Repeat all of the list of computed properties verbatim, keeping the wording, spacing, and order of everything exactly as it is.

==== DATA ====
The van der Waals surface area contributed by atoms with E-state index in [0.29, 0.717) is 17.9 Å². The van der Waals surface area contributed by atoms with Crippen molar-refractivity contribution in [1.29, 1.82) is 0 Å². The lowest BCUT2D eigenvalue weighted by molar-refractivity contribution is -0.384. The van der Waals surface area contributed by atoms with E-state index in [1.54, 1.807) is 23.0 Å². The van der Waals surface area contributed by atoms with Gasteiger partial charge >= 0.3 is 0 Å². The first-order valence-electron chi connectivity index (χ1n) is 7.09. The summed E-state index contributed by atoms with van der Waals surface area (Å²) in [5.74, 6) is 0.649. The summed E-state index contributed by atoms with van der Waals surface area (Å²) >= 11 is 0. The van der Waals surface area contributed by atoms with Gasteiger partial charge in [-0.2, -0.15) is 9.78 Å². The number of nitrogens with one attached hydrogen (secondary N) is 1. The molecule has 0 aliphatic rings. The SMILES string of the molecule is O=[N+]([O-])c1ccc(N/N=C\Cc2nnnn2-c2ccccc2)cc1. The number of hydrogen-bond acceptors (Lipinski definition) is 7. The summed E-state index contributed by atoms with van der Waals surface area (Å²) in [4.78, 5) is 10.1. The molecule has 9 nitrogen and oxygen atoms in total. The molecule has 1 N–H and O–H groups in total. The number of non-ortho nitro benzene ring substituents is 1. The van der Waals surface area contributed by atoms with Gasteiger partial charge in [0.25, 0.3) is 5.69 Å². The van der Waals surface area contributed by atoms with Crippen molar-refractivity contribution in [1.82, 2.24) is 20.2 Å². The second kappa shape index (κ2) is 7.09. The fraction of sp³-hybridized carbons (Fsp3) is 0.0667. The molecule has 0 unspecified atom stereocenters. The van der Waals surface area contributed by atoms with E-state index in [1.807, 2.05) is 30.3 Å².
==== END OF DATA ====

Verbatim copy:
The van der Waals surface area contributed by atoms with E-state index in [0.29, 0.717) is 17.9 Å². The van der Waals surface area contributed by atoms with Crippen molar-refractivity contribution in [1.29, 1.82) is 0 Å². The lowest BCUT2D eigenvalue weighted by molar-refractivity contribution is -0.384. The van der Waals surface area contributed by atoms with E-state index in [1.54, 1.807) is 23.0 Å². The van der Waals surface area contributed by atoms with Gasteiger partial charge >= 0.3 is 0 Å². The first-order valence-electron chi connectivity index (χ1n) is 7.09. The summed E-state index contributed by atoms with van der Waals surface area (Å²) in [5.74, 6) is 0.649. The summed E-state index contributed by atoms with van der Waals surface area (Å²) >= 11 is 0. The van der Waals surface area contributed by atoms with Gasteiger partial charge in [-0.2, -0.15) is 9.78 Å². The number of nitrogens with one attached hydrogen (secondary N) is 1. The molecule has 0 aliphatic rings. The SMILES string of the molecule is O=[N+]([O-])c1ccc(N/N=C\Cc2nnnn2-c2ccccc2)cc1. The number of hydrogen-bond acceptors (Lipinski definition) is 7. The summed E-state index contributed by atoms with van der Waals surface area (Å²) in [4.78, 5) is 10.1. The molecule has 9 nitrogen and oxygen atoms in total. The molecule has 1 N–H and O–H groups in total. The number of non-ortho nitro benzene ring substituents is 1. The van der Waals surface area contributed by atoms with Gasteiger partial charge in [0.25, 0.3) is 5.69 Å². The van der Waals surface area contributed by atoms with Crippen molar-refractivity contribution in [1.82, 2.24) is 20.2 Å². The second kappa shape index (κ2) is 7.09. The fraction of sp³-hybridized carbons (Fsp3) is 0.0667. The molecule has 0 unspecified atom stereocenters. The van der Waals surface area contributed by atoms with E-state index in [1.807, 2.05) is 30.3 Å².